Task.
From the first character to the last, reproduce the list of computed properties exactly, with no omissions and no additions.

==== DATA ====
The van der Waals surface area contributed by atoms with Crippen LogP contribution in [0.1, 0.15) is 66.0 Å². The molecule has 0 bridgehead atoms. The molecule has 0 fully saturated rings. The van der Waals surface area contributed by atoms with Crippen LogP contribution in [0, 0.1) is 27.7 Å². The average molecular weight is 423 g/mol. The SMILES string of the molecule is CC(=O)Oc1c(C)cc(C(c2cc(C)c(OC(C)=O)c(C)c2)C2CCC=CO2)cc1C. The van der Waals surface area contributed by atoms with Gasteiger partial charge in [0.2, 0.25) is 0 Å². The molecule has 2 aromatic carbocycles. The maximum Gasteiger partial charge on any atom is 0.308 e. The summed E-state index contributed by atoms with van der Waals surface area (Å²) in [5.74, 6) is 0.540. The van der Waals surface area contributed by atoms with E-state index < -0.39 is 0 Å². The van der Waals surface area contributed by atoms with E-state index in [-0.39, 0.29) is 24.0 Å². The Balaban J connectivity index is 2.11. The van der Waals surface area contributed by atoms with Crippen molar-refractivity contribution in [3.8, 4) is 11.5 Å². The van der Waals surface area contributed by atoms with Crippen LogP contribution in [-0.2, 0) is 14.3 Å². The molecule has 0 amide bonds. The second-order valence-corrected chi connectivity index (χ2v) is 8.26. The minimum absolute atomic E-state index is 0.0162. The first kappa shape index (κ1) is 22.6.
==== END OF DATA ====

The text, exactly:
The van der Waals surface area contributed by atoms with Crippen LogP contribution in [0.1, 0.15) is 66.0 Å². The molecule has 0 bridgehead atoms. The molecule has 0 fully saturated rings. The van der Waals surface area contributed by atoms with Crippen LogP contribution in [0, 0.1) is 27.7 Å². The average molecular weight is 423 g/mol. The SMILES string of the molecule is CC(=O)Oc1c(C)cc(C(c2cc(C)c(OC(C)=O)c(C)c2)C2CCC=CO2)cc1C. The van der Waals surface area contributed by atoms with Gasteiger partial charge in [0.2, 0.25) is 0 Å². The molecule has 2 aromatic carbocycles. The maximum Gasteiger partial charge on any atom is 0.308 e. The summed E-state index contributed by atoms with van der Waals surface area (Å²) in [5.74, 6) is 0.540. The van der Waals surface area contributed by atoms with E-state index < -0.39 is 0 Å². The van der Waals surface area contributed by atoms with E-state index in [-0.39, 0.29) is 24.0 Å². The Balaban J connectivity index is 2.11. The van der Waals surface area contributed by atoms with Crippen molar-refractivity contribution in [3.8, 4) is 11.5 Å². The van der Waals surface area contributed by atoms with Crippen LogP contribution in [-0.2, 0) is 14.3 Å². The molecule has 0 amide bonds. The second-order valence-corrected chi connectivity index (χ2v) is 8.26. The minimum absolute atomic E-state index is 0.0162. The first kappa shape index (κ1) is 22.6.